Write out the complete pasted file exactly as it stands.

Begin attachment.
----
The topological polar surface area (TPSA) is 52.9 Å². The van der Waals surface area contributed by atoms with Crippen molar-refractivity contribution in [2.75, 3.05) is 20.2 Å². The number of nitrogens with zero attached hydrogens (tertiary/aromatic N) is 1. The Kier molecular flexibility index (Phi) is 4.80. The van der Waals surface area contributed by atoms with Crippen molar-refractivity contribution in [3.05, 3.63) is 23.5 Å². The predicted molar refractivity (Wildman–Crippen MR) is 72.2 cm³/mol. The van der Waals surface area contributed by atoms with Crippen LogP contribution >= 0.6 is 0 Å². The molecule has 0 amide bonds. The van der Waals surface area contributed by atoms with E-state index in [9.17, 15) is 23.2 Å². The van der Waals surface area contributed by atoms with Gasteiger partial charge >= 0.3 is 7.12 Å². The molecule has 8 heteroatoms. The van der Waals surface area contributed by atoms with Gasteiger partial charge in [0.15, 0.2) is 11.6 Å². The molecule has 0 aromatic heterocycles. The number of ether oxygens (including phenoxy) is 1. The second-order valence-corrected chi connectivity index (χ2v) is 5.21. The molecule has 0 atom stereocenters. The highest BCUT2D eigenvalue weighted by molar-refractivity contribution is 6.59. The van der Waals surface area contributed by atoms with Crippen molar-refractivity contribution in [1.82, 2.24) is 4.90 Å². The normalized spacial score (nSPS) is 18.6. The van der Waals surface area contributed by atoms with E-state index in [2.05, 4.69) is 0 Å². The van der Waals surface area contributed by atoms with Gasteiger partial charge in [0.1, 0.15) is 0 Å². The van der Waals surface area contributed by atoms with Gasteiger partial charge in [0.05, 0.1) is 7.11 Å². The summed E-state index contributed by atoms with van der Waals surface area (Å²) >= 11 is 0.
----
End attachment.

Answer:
The topological polar surface area (TPSA) is 52.9 Å². The van der Waals surface area contributed by atoms with Crippen molar-refractivity contribution in [2.75, 3.05) is 20.2 Å². The number of nitrogens with zero attached hydrogens (tertiary/aromatic N) is 1. The Kier molecular flexibility index (Phi) is 4.80. The van der Waals surface area contributed by atoms with Crippen molar-refractivity contribution in [3.05, 3.63) is 23.5 Å². The predicted molar refractivity (Wildman–Crippen MR) is 72.2 cm³/mol. The van der Waals surface area contributed by atoms with Crippen LogP contribution >= 0.6 is 0 Å². The molecule has 0 amide bonds. The van der Waals surface area contributed by atoms with E-state index in [9.17, 15) is 23.2 Å². The van der Waals surface area contributed by atoms with Gasteiger partial charge >= 0.3 is 7.12 Å². The molecule has 8 heteroatoms. The van der Waals surface area contributed by atoms with Gasteiger partial charge in [0.15, 0.2) is 11.6 Å². The molecule has 0 aromatic heterocycles. The number of ether oxygens (including phenoxy) is 1. The second-order valence-corrected chi connectivity index (χ2v) is 5.21. The molecule has 0 atom stereocenters. The highest BCUT2D eigenvalue weighted by molar-refractivity contribution is 6.59. The van der Waals surface area contributed by atoms with Crippen molar-refractivity contribution in [1.82, 2.24) is 4.90 Å². The normalized spacial score (nSPS) is 18.6. The van der Waals surface area contributed by atoms with E-state index in [2.05, 4.69) is 0 Å². The van der Waals surface area contributed by atoms with Gasteiger partial charge in [0.1, 0.15) is 0 Å². The van der Waals surface area contributed by atoms with Gasteiger partial charge in [0.05, 0.1) is 7.11 Å². The summed E-state index contributed by atoms with van der Waals surface area (Å²) >= 11 is 0.